Can you explain a little bit more about that?

    Marisa Reddy Randazzo, Ontic Center of Excellence: Yes, sure.

    Research that I have been part of and others at the Secret Service and the FBI and elsewhere for the past several decades has actually shown that these types of shootings are thought out in advance, planned out in advance, that the planning behavior is observable to other people around them, and I'd say probably most importantly that the would-be shooter tells other people beforehand about the violence that they're planning to commit.

    So there's information out there which, from a behavioral threat assessment standpoint, means we have an opportunity to uncover someone on that pathway to violence, and to move them off that pathway to violence before they can do harm.

  • William Brangham:

    So, Mark, picking up from that, let's say school officials, law enforcement, parents, whomever it is that are doing these assessments do make those identification identifications that someone is in trouble.

    What happens then?

  • Mark Follman:

    Well, what a team will do is develop a plan to then manage the person of concern and to try to help them and, as Marisa said, get them onto a better path.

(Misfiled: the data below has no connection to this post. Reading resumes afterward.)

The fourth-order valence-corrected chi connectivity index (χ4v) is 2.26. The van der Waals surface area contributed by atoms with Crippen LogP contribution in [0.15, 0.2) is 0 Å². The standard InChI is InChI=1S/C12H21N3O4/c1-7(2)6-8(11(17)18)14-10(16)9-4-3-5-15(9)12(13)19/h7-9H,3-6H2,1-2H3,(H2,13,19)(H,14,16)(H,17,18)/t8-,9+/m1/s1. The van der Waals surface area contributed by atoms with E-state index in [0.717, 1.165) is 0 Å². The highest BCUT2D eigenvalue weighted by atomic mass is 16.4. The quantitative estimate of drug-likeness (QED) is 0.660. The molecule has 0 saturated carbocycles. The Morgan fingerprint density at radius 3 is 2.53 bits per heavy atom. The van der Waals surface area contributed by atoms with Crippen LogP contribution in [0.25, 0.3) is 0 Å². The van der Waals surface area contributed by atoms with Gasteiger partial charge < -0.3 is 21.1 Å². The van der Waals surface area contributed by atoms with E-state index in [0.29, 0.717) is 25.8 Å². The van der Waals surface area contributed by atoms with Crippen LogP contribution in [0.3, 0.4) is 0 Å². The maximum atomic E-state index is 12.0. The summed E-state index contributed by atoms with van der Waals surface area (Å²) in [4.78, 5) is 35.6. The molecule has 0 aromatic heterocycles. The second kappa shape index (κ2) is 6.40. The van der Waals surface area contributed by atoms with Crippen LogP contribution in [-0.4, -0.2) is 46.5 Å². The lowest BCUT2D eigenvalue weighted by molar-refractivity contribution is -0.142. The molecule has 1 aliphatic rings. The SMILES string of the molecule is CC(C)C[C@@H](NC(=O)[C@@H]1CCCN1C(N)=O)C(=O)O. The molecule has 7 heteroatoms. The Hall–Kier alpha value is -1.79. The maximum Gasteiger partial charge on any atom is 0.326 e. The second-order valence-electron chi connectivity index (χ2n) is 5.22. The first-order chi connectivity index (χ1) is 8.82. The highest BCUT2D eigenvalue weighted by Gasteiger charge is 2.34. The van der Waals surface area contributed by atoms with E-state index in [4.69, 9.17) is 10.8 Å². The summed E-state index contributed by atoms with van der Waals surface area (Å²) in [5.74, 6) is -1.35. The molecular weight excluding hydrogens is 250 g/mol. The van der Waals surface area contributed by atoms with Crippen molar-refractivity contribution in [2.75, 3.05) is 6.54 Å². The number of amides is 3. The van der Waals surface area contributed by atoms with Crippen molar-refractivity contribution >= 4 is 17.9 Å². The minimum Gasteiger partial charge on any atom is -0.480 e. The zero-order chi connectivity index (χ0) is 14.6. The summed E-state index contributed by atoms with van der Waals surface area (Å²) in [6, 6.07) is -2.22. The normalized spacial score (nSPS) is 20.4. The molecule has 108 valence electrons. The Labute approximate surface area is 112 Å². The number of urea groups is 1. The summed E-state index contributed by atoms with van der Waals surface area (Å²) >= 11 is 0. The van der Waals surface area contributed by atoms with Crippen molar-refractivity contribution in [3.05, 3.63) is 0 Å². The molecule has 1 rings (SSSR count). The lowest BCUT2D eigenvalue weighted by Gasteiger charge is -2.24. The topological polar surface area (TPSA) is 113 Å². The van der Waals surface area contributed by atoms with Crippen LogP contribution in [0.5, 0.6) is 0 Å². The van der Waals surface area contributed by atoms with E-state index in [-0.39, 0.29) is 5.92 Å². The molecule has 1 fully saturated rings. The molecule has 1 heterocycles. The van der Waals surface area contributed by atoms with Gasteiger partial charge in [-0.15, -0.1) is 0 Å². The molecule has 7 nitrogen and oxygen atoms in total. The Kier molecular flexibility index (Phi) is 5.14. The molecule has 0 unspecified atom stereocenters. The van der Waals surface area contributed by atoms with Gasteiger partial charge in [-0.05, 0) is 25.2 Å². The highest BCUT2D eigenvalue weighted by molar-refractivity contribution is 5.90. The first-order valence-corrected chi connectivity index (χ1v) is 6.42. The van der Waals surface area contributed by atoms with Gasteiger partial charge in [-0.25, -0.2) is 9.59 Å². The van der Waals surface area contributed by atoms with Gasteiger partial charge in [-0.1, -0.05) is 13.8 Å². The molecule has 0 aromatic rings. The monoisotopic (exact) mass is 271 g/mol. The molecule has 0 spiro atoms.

This is a process that takes place over time. I was able to go inside a number of these cases over a period of many months in a community and Oregon, a school district there that has a robust version of this model.

    And, often, what you see is, by extending troubled student help with counseling, with individual educational support, with working closely with the family whenever possible, these troubled people can be helped. They can be moved on to a different path and do better.

    And there are successful cases like this that are happening quite a bit around the country. The public doesn't hear about them because the result is good. There isn't a violent outcome. And so it's good that we don't hear about them.

  • William Brangham:

    Right. We so rarely hear good news about these kinds of things. It is good to know that those things are happening.

    Marisa Randazzo, I wonder if you could talk a little bit more what you were mentioning before, which is the things that we know are warning signs. I know that there's a lot of parents, a lot of family members out there who are thinking, is what I'm seeing in this young person in my life just natural teen angst or is this something more problematic?

    Like, can you tick off some of the things that really do stand out as warning signs of trouble?

  • Marisa Reddy Randazzo:

    Well, one of the things that's really important is that students are likely to be the ones who hear long before and adult notices any concern.

    Students are likely to be the ones who have heard about these ideas, these plans of violence, maybe someone's sort of starting to joke about it, talking about researching previous attacks.